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What to Wear to Protect Your Eyes

Your eyes are among the most important organs in the body when it comes to discovering and interacting with the world around you. Unfortunately, they are also among the most exposed, and vulnerable to damage. That’s why it’s so important to ensure that proper protective gear is worn in places and situations where you might accidentally sustain an eye injury.

Whether it’s participating in sports, working with chemicals while cleaning or in a lab, or working on do-it-yourself projects around the home, it’s important to know what counts as proper protection, and what doesn’t.

Fortunately, our eye doctors at are here to explain.

Do Normal Prescription Glasses Count As Safety Equipment?

In short, no. Prescription glasses are built with materials that are primarily useful in promoting wearer comfort and helping you see better and more clearly.

The kinds of plastics and metals used in the frames are built for comfort, but may not hold up against flying shards of metal and wood.

Likewise, lens materials in prescription eyeglasses are chosen for their ability to be easily shaped and molded to give you optimum vision while minimizing aberrations. This ability to be easily molded does not lend itself well to also being impact-resistant.

Safety equipment gear for the eyes is also built with an extra guard around the sides to protect from flying debris and chemicals from all-around. This extra guard is not present in the vast majority of prescription eyeglasses.

So what IS considered proper safety equipment for protecting your eyes?

Personal Protective Equipment For Protecting Your Eyes

In general, there are three types of accepted safety equipment depending on your particular needs and preferences:

Safety Glasses

are made with shatter-resistant lenses, which are manufactured from materials like propionate plastic or polycarbonate. They also have side shields that help from debris and dust that may enter from the sides of, rather than in front of, the face.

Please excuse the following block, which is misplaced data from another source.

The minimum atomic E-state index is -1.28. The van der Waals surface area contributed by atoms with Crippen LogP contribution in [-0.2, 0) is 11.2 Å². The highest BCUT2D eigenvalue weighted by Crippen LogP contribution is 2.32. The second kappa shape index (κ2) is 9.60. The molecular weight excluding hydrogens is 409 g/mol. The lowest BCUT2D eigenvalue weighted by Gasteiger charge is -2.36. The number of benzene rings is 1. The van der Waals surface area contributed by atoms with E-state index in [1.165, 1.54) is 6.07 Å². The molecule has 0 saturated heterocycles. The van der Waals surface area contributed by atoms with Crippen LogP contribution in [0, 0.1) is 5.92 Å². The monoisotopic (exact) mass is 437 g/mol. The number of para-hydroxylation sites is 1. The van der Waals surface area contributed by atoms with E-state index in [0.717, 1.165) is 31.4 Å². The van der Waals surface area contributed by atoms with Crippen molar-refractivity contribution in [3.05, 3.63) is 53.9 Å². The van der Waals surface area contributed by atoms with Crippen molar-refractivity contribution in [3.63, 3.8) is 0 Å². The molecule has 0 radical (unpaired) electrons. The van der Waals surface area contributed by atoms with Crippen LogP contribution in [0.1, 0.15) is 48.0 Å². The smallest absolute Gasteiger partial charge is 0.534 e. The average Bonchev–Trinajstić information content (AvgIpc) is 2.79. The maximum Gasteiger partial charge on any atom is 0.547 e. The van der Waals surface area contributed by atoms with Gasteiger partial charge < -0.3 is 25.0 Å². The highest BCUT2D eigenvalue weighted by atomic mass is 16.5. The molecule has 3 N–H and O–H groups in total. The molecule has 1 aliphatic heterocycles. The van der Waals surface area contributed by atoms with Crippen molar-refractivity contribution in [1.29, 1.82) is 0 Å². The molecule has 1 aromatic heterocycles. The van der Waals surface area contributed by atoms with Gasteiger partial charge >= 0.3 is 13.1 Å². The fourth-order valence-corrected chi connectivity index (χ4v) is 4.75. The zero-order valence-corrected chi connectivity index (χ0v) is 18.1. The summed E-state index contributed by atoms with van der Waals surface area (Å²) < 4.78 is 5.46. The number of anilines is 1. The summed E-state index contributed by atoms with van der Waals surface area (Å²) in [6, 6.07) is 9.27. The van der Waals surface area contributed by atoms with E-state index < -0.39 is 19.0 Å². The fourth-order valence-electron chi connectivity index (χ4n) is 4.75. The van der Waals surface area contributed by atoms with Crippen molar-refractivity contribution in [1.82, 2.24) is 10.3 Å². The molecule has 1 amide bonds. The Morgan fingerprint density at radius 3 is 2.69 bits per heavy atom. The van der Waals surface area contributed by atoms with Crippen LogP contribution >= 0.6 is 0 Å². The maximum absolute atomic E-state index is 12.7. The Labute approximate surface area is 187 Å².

What are safety glasses good for? These glasses are designed to be shatter-resistant and protect the eye from large, physical objects such as wood chips or metal or glass shards that could impact the eye, causing serious injury. Some types of safety glasses also offer laser light filtration, preventing reflections from the laser entering the eye, causing painful retinal burns.

What are safety glasses NOT good for? Safety glasses are not meant for protection from liquids or vapors.

Safety glasses can be purchased with or without prescription lenses and can also be ordered with bifocals.

Safety Goggles

These are another common type of personal protective equipment. They may be vented or non-vented.

Non-vented goggles are used as protection from mists, vapors, fumes, or other airborne hazards that require the eyes to be completely covered.

Vented goggles are meant to protect the eyes from liquid chemicals that pose no danger from vapor or mist. These also have a series of buttons embedded into the plastic that house something called a “baffle plate,” which allows air to pass through, but acts as a blockage so that liquid can’t get in.

Be aware that there are many types of goggles on the market, and some are not meant for certain kinds of work. Common, hardware-store goggles, for example, often have holes drilled into the plastic, which can let vapors and liquids into the mask, making them unfit for laboratory work.

Face Shields

These are actually not meant to be worn as the sole line of protection for your eyes. Rather, they are supplemental protection for the entire face, and goggles worn underneath the face shield block any vapor or liquid which may make it past.

Still not sure what kind of eye protection you need? Come visit our eye care practice to find out more!

At Precision Family Eyecare, we put your family’s needs first. Talk to us about how we can help you maintain healthy vision. Call us today: 281-238-5525 or book an appointment online to see one of our Cypress eye doctors.